Hindu History as it is reconstructed in school and college textbooks, suffers from both commissions and omissions. It presents the Hindu civilization as the illegitimate offspring of an “Aryan race” that came into India from somewhere outside, as it inter-mixed with the “native Dravidian” or Aboriginal population of India. This illegitimacy of the Hindu is a foundational presumption of most western scholarship on Hinduism. Hindus note with dismay the severe distortions, errors, misrepresentations, commissions, and omissions in the reconstructed History, which are nevertheless presented as uncontestable historical truth, certified by the western expert. More often than not, a Hindu cannot recognize their own civilization in the contemporary presentation of Hindu History. Before we embark on a positive reconstruction of Hindu history, it is necessary to confront the challenges posed by the already existing western reconstructions.
This 1-credit course will (a) expose the student to the problems and issues in the five major frameworks used by outsiders to reconstruct present-day narratives, (b) build the foundations used to challenge the existing narratives, and (c) present an evidence-based alternative narrative for the deep history of Hindus. The course will be multi-disciplinary, and touch upon linguistics, astronomy, genetics, archeology, climate-records, and other related areas.
This course is for the person who wants a rational, logical understanding of ancient Hindu history, and wants to understand the evidence from multi-disciplinary fields. The pre-requisite for the course is a basic degree, in order to allow students to follow a college-level discourse. The background required to understand the various subject areas will be covered in the course itself.
Course Learning Objectives:
In this course the student will be able to:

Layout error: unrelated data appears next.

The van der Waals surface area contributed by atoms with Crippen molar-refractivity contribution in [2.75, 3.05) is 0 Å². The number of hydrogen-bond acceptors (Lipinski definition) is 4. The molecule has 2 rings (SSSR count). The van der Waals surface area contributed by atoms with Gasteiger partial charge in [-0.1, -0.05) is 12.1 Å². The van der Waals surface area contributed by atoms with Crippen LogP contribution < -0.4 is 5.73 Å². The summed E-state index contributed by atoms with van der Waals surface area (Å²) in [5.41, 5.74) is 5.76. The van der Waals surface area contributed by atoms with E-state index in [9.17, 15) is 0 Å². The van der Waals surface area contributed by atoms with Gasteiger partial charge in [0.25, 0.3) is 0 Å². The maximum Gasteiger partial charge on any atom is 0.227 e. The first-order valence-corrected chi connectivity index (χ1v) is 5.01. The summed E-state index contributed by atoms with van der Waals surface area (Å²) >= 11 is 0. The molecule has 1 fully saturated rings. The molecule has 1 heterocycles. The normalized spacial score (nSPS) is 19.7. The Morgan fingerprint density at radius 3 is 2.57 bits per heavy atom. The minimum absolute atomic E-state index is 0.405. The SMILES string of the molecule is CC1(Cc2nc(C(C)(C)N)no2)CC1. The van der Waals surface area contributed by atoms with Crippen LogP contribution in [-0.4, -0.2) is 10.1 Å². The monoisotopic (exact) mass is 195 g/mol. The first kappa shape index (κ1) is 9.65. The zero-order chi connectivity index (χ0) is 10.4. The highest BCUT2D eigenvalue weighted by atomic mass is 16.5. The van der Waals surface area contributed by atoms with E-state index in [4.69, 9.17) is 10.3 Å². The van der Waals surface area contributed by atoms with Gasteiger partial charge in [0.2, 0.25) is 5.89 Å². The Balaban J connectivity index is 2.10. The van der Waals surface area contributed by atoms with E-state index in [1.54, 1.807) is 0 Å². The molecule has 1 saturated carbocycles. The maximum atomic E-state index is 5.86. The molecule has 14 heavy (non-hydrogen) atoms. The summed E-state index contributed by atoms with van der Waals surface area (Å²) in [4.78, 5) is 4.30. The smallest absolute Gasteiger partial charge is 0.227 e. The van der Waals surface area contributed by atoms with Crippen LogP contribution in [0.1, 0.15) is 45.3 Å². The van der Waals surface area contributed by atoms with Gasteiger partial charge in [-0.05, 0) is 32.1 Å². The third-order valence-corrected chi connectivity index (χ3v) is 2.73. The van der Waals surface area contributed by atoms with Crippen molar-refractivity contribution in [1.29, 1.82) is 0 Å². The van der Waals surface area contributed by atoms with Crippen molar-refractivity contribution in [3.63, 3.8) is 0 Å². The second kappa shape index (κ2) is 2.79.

- Explore the problems in the frameworks used for the contentious narratives of Hindu history.
- Discover how linguistics, genetics, astronomy, climate-studies, geology, and other areas can be used to evaluate narratives on Hindu history.
- Evaluate the evidence from these fields that have a bearing on the narratives.
- Acquire critical evaluation skills to analyze alternative narratives.
The Instructor will provide a strong understanding of the evidence from these areas, and how that contributes to a strong, bold, inspiring, factual new narrative on the Hindu civilization.
The course outline is as follows, where each topic is expected to run for 75 minutes. Each class will have about 50 minutes of instruction, followed by about 25 minutes of interaction, Q&A. The first 10 topics will be handled in the 1st term, where a strong foundation will be laid for the antiquity of Hindus. The remaining topics will be handled in the second term, where we will address the knowledge systems of the Hindus.
The class is structured into supplement classroom instruction with discussions and self-study each week. While the content being discussed in each class will be concluded within 50 minutes, the discussion time will be free format and can continue for an additional 25 minutes maximum. Quizzes will evaluate students’ understanding of the material. Students will either write a final paper on a topic of their choice from within the course syllabus or take a final exam at the end of each term.
Faculty: Dr. Raj Vedam
Program of Study: Community Education Program (CEP), Certificate Program in Hindu Studies (CPHS)
Area of Study: History & Methods
Start Date: TBD
End Date: TBD
Quarter Offered: TBD